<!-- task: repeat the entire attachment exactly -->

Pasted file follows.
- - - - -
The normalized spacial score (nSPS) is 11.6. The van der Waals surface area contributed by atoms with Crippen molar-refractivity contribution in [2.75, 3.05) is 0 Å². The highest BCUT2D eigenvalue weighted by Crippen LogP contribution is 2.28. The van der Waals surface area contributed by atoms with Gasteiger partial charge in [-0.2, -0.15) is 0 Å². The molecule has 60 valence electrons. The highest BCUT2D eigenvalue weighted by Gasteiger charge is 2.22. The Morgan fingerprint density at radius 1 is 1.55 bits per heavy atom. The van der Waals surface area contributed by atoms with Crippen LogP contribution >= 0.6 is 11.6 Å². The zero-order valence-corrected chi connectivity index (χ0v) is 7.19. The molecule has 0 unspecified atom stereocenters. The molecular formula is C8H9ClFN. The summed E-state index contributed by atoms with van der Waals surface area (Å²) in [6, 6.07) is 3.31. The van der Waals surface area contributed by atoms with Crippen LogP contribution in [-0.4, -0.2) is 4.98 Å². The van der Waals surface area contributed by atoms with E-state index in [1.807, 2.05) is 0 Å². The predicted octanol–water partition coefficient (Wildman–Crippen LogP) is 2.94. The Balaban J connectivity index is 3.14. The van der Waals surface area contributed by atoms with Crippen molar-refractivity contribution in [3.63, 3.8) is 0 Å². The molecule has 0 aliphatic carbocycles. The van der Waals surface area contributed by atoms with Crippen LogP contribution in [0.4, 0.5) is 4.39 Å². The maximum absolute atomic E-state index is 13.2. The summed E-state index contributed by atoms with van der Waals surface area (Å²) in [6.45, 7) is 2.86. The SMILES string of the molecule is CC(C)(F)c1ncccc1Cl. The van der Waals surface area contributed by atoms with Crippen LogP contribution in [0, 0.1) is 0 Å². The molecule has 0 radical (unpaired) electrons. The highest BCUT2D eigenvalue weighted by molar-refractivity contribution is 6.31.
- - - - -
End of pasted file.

The normalized spacial score (nSPS) is 11.6. The van der Waals surface area contributed by atoms with Crippen molar-refractivity contribution in [2.75, 3.05) is 0 Å². The highest BCUT2D eigenvalue weighted by Crippen LogP contribution is 2.28. The van der Waals surface area contributed by atoms with Gasteiger partial charge in [-0.2, -0.15) is 0 Å². The molecule has 60 valence electrons. The highest BCUT2D eigenvalue weighted by Gasteiger charge is 2.22. The Morgan fingerprint density at radius 1 is 1.55 bits per heavy atom. The van der Waals surface area contributed by atoms with Crippen LogP contribution >= 0.6 is 11.6 Å². The zero-order valence-corrected chi connectivity index (χ0v) is 7.19. The molecule has 0 unspecified atom stereocenters. The molecular formula is C8H9ClFN. The summed E-state index contributed by atoms with van der Waals surface area (Å²) in [6, 6.07) is 3.31. The van der Waals surface area contributed by atoms with Crippen LogP contribution in [-0.4, -0.2) is 4.98 Å². The van der Waals surface area contributed by atoms with E-state index in [1.807, 2.05) is 0 Å². The predicted octanol–water partition coefficient (Wildman–Crippen LogP) is 2.94. The Balaban J connectivity index is 3.14. The van der Waals surface area contributed by atoms with Crippen molar-refractivity contribution in [3.63, 3.8) is 0 Å². The molecule has 0 aliphatic carbocycles. The van der Waals surface area contributed by atoms with Crippen LogP contribution in [0.4, 0.5) is 4.39 Å². The maximum absolute atomic E-state index is 13.2. The summed E-state index contributed by atoms with van der Waals surface area (Å²) in [6.45, 7) is 2.86. The SMILES string of the molecule is CC(C)(F)c1ncccc1Cl. The van der Waals surface area contributed by atoms with Crippen LogP contribution in [0, 0.1) is 0 Å². The molecule has 0 radical (unpaired) electrons. The highest BCUT2D eigenvalue weighted by molar-refractivity contribution is 6.31.